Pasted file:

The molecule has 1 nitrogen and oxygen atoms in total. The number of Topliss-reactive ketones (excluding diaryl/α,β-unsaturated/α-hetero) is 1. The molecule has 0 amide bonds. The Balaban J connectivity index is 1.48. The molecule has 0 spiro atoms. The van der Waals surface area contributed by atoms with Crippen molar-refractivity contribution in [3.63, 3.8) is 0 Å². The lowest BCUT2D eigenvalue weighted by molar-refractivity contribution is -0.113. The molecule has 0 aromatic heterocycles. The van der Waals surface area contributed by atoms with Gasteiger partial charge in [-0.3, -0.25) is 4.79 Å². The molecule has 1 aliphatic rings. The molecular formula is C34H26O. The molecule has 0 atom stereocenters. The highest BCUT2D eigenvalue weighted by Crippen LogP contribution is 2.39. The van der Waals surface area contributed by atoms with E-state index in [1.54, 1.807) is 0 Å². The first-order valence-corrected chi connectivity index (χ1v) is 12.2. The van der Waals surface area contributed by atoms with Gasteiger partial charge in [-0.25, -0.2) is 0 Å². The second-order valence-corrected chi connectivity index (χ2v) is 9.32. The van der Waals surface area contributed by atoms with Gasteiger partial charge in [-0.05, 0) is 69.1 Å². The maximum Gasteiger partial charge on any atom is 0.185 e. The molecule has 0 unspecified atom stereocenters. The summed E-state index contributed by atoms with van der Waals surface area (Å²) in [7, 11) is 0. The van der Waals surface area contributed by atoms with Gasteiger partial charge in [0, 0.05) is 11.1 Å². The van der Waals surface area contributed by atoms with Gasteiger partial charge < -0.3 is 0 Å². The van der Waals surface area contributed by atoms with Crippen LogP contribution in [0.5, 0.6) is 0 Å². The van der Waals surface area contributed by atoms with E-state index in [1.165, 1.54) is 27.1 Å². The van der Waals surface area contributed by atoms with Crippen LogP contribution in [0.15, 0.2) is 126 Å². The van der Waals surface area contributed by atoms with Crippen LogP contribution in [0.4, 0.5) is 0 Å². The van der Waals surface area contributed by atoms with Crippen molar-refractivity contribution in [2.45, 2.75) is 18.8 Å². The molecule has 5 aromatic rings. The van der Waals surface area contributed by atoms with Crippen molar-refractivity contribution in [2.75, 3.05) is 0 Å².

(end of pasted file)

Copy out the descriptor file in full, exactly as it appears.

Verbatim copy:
The molecule has 1 nitrogen and oxygen atoms in total. The number of Topliss-reactive ketones (excluding diaryl/α,β-unsaturated/α-hetero) is 1. The molecule has 0 amide bonds. The Balaban J connectivity index is 1.48. The molecule has 0 spiro atoms. The van der Waals surface area contributed by atoms with Crippen molar-refractivity contribution in [3.63, 3.8) is 0 Å². The lowest BCUT2D eigenvalue weighted by molar-refractivity contribution is -0.113. The molecule has 0 aromatic heterocycles. The van der Waals surface area contributed by atoms with Gasteiger partial charge in [-0.3, -0.25) is 4.79 Å². The molecule has 1 aliphatic rings. The molecular formula is C34H26O. The molecule has 0 atom stereocenters. The highest BCUT2D eigenvalue weighted by Crippen LogP contribution is 2.39. The van der Waals surface area contributed by atoms with E-state index in [1.54, 1.807) is 0 Å². The first-order valence-corrected chi connectivity index (χ1v) is 12.2. The van der Waals surface area contributed by atoms with Gasteiger partial charge in [-0.25, -0.2) is 0 Å². The second-order valence-corrected chi connectivity index (χ2v) is 9.32. The van der Waals surface area contributed by atoms with Gasteiger partial charge in [-0.05, 0) is 69.1 Å². The maximum Gasteiger partial charge on any atom is 0.185 e. The molecule has 0 unspecified atom stereocenters. The summed E-state index contributed by atoms with van der Waals surface area (Å²) in [7, 11) is 0. The van der Waals surface area contributed by atoms with Gasteiger partial charge in [0, 0.05) is 11.1 Å². The van der Waals surface area contributed by atoms with Gasteiger partial charge < -0.3 is 0 Å². The van der Waals surface area contributed by atoms with Crippen LogP contribution in [0.5, 0.6) is 0 Å². The van der Waals surface area contributed by atoms with E-state index in [1.165, 1.54) is 27.1 Å². The van der Waals surface area contributed by atoms with Crippen LogP contribution in [0.15, 0.2) is 126 Å². The van der Waals surface area contributed by atoms with Crippen LogP contribution in [0.4, 0.5) is 0 Å². The van der Waals surface area contributed by atoms with Crippen molar-refractivity contribution in [2.45, 2.75) is 18.8 Å². The molecule has 5 aromatic rings. The van der Waals surface area contributed by atoms with Crippen molar-refractivity contribution in [2.75, 3.05) is 0 Å².